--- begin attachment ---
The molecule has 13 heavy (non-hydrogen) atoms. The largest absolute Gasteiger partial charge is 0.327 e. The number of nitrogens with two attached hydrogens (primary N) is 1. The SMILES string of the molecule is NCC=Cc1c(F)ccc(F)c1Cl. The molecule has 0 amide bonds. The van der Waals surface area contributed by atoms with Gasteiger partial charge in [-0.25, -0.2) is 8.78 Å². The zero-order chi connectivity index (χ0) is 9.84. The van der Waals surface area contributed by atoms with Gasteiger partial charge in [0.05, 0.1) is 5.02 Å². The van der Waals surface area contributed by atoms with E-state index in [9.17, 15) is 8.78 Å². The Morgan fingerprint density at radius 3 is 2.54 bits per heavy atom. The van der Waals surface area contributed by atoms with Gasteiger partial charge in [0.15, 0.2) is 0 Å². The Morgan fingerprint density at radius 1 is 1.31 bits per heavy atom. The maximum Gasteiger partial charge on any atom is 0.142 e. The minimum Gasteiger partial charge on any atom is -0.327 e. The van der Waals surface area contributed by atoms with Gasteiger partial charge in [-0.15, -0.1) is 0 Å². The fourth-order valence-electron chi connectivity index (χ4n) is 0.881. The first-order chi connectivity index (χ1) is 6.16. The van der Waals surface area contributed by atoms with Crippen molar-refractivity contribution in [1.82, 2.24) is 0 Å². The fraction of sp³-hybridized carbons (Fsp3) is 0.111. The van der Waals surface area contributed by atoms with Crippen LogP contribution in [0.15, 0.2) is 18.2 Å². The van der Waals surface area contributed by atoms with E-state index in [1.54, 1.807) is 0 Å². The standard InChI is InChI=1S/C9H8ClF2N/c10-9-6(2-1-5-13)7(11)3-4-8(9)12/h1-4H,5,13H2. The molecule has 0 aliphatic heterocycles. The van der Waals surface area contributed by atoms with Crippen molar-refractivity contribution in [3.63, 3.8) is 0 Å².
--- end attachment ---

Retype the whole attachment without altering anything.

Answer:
The molecule has 13 heavy (non-hydrogen) atoms. The largest absolute Gasteiger partial charge is 0.327 e. The number of nitrogens with two attached hydrogens (primary N) is 1. The SMILES string of the molecule is NCC=Cc1c(F)ccc(F)c1Cl. The molecule has 0 amide bonds. The van der Waals surface area contributed by atoms with Gasteiger partial charge in [-0.25, -0.2) is 8.78 Å². The zero-order chi connectivity index (χ0) is 9.84. The van der Waals surface area contributed by atoms with Gasteiger partial charge in [0.05, 0.1) is 5.02 Å². The van der Waals surface area contributed by atoms with E-state index in [9.17, 15) is 8.78 Å². The Morgan fingerprint density at radius 3 is 2.54 bits per heavy atom. The van der Waals surface area contributed by atoms with Gasteiger partial charge in [0.15, 0.2) is 0 Å². The Morgan fingerprint density at radius 1 is 1.31 bits per heavy atom. The maximum Gasteiger partial charge on any atom is 0.142 e. The minimum Gasteiger partial charge on any atom is -0.327 e. The van der Waals surface area contributed by atoms with Gasteiger partial charge in [-0.15, -0.1) is 0 Å². The fourth-order valence-electron chi connectivity index (χ4n) is 0.881. The first-order chi connectivity index (χ1) is 6.16. The van der Waals surface area contributed by atoms with Crippen molar-refractivity contribution in [1.82, 2.24) is 0 Å². The fraction of sp³-hybridized carbons (Fsp3) is 0.111. The van der Waals surface area contributed by atoms with Crippen LogP contribution in [0.15, 0.2) is 18.2 Å². The van der Waals surface area contributed by atoms with E-state index in [1.54, 1.807) is 0 Å². The standard InChI is InChI=1S/C9H8ClF2N/c10-9-6(2-1-5-13)7(11)3-4-8(9)12/h1-4H,5,13H2. The molecule has 0 aliphatic heterocycles. The van der Waals surface area contributed by atoms with Crippen molar-refractivity contribution in [3.63, 3.8) is 0 Å².